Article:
How will theatres evolve in this brave new world?

The West End

The West End

Carousel at Regent’s Park Open Air Theatre? I had forgotten there was another revival, to be honest.

Selladoor Worldwide announcing it will suspend its 2020 touring productions – shifting the majority of shows to 2021. Couldn’t care less.

Edinburgh Fringe? Thrilled the city’s residents are getting a break from the annual invasion of tourists.

But a survey by U.K. Theatres estimated that almost three-quarters of theatres and producers say they face financial collapse without extra government assistance – with more than 1,000 theatres around the country face insolvency.

That one stopped me in my tracks with a “say it ain’t so?”

A significant number of the theatre world’s staff will be made redundant unless we receive additional financial support from the government.

Producer Sonia Friedman has described the sector as being “on the brink of total collapse” and “obliteration”. Several theatres have already folded, including Southampton’s Nuffield Theatre and Leicester Haymarket.

Culture Secretary Oliver Dowden said that he has spoken to Andrew Lloyd Webber about using the experiences from his South Korean production of Phantom of the Opera, which is currently playing to 1,600 people to restart the West End. Dowden also said that ‘drive in opera’ streaming shows to ‘outdoor spaces’ were also ideas that could be pursued.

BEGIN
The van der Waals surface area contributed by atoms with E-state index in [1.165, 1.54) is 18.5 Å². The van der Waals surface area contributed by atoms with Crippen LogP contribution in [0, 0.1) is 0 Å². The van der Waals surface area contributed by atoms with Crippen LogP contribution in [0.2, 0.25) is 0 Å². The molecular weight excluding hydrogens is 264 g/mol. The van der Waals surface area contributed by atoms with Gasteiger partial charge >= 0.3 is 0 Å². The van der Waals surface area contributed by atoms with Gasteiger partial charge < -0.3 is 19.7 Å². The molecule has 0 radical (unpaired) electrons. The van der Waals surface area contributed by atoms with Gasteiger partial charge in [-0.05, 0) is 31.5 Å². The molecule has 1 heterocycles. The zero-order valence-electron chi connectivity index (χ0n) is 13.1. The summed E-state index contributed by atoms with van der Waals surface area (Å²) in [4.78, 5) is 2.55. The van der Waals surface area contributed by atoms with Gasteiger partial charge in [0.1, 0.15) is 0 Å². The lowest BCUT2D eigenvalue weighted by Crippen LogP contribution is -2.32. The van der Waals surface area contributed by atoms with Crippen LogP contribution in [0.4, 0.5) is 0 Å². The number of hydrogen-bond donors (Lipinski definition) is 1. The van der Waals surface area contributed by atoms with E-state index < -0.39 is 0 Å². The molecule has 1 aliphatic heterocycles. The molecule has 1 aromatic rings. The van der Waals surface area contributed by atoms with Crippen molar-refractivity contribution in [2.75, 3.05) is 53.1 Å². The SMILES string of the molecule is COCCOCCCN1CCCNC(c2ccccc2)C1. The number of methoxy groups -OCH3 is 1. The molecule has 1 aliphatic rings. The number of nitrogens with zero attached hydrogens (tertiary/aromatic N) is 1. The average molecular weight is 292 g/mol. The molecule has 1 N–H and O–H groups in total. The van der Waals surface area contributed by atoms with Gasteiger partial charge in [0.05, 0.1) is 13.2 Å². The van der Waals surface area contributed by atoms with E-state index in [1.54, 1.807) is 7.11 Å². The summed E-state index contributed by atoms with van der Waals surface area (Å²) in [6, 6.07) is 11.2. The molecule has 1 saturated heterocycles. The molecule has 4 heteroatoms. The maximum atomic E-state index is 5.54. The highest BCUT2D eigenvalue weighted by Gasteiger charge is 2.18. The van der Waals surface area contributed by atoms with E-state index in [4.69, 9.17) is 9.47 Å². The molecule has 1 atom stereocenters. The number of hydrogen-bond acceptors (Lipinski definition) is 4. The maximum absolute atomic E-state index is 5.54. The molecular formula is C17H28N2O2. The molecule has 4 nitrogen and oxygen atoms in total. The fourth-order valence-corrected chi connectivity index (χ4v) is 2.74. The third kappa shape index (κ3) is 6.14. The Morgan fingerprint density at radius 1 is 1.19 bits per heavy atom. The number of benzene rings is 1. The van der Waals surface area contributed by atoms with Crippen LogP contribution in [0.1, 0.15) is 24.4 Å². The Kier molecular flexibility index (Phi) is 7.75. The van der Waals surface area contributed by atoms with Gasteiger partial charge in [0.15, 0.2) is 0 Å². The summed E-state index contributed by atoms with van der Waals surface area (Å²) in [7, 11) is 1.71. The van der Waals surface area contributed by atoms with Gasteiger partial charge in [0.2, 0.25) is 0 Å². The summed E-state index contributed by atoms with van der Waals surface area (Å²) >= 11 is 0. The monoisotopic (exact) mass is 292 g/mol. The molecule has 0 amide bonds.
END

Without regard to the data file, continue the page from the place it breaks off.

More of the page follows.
Playwright James Graham recently appeared on BBC One’s Question Time, making the case for urgent Government support to ensure theatre and its workforce survive the months of closure ahead.

Graham eloquently said that a government support package should not be viewed as a bailout “because it really is an investment”, he went on to stress that theatre will be among the last to restart operations.

The Covid crisis has been a bigger shock to all businesses than the 9/11 terror attacks and the 2008 global financial crisis; what has taken place is a phenomenon known in the insurance industry as an act of God, a rare natural catastrophe that could have happened at any point.

The harsh reality is that public sector debt is on course to hit £2trillion by Christmas, the equivalent of an entire year of British economic output in normal times.

People will lose their jobs and some theatre buildings will close their doors for good.

Ministers have refused to extend bespoke support to the industry, although they are eligible for emergency loans, Arts Council England emergency support grants and the government furlough scheme

The sector faces an uncertain future. But it is waiting for the green light to reopen when restrictions are lifted; social distancing means theatres are no longer viable businesses.

‪According to figures from the Office For National Statistics, the arts and entertainment sector contributes £2.8bn a year to the Treasury whilst providing 363,700 jobs.

These statistics are overused and out of date, though. We need a new approach.

One Man, Two Guvnors has been streamed 2 million times as part of National Theatre at Home